German copyright law is unconstitutional, Yahoo says in complaint

A German copyright law that gives publishers the exclusive right to the commercial use of their content online is unconstitutional according to Yahoo, which has filed a complaint with Germany’s Federal Constitutional Court.

The law, which came into effect last August, gives publishers exclusive commercial rights over their content online except in the case of single words or small text snippets.

The exemption for small text snippets was added to allow search engines and aggregators to continue to show parts of news articles without infringing on copyright. However, publishers interpret the law differently and are demanding compensation from search engines.

The copyright law has been controversial from the start. A consortium of news publishers started legal action against Google in June, demanding a cut of the revenue it generates by publishing excerpts of news stories. They did so after Google declared it would not pay such compensation.

The publishers filed a similar complaint against Yahoo on July 1. Yahoo also showed no interest in licensing negotiations, making a legal process necessary, according to VG Media, the collecting society that acts on behalf of German news publishers.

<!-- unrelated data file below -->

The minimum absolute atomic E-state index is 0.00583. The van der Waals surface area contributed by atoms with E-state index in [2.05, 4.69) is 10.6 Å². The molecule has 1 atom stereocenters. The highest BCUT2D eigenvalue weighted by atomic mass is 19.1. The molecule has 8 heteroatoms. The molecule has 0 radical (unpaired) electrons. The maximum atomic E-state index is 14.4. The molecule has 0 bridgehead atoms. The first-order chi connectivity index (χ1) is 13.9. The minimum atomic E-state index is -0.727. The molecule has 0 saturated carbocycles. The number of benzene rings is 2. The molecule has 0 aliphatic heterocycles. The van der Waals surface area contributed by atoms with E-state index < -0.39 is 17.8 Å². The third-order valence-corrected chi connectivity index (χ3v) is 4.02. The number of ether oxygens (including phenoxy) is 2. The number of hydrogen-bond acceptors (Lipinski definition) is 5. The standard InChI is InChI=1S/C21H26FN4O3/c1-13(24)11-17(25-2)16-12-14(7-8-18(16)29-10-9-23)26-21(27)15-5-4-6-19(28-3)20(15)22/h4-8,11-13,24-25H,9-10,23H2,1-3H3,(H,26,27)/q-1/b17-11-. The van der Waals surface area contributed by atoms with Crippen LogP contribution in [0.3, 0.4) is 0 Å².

“We believe that the Ancillary Copyright Law fundamentally violates our constitutional rights as a search engine operating in Germany and we hope the Court will find in our favor, and ensure that German users can benefit from the same breadth of information online as others around the world,” a Yahoo spokeswoman said in an emailed statement.

Yahoo thinks that the new copyright law imposes an unconstitutional restriction on the freedom of information of Internet users because obtaining specific information from the Internet without the help of search engines is not feasible, Helge Huffman, general counsel of Yahoo Germany said in a statement published on Friday.

The German constitution requires the state to protect the freedom of information, including the structures that guarantee people can obtain information, Huffman said, adding that the new law is not compatible with constitutional articles that guarantee press freedom, occupational freedom and the principle of equality.

Moreover, Yahoo also finds the law too vague. Its vagueness leads to legal uncertainty, Huffman said.

As Yahoo is a digital media company as well as a search engine provider it wants to protect high quality journalism while it is also committed to fair competition in the search market, he said.

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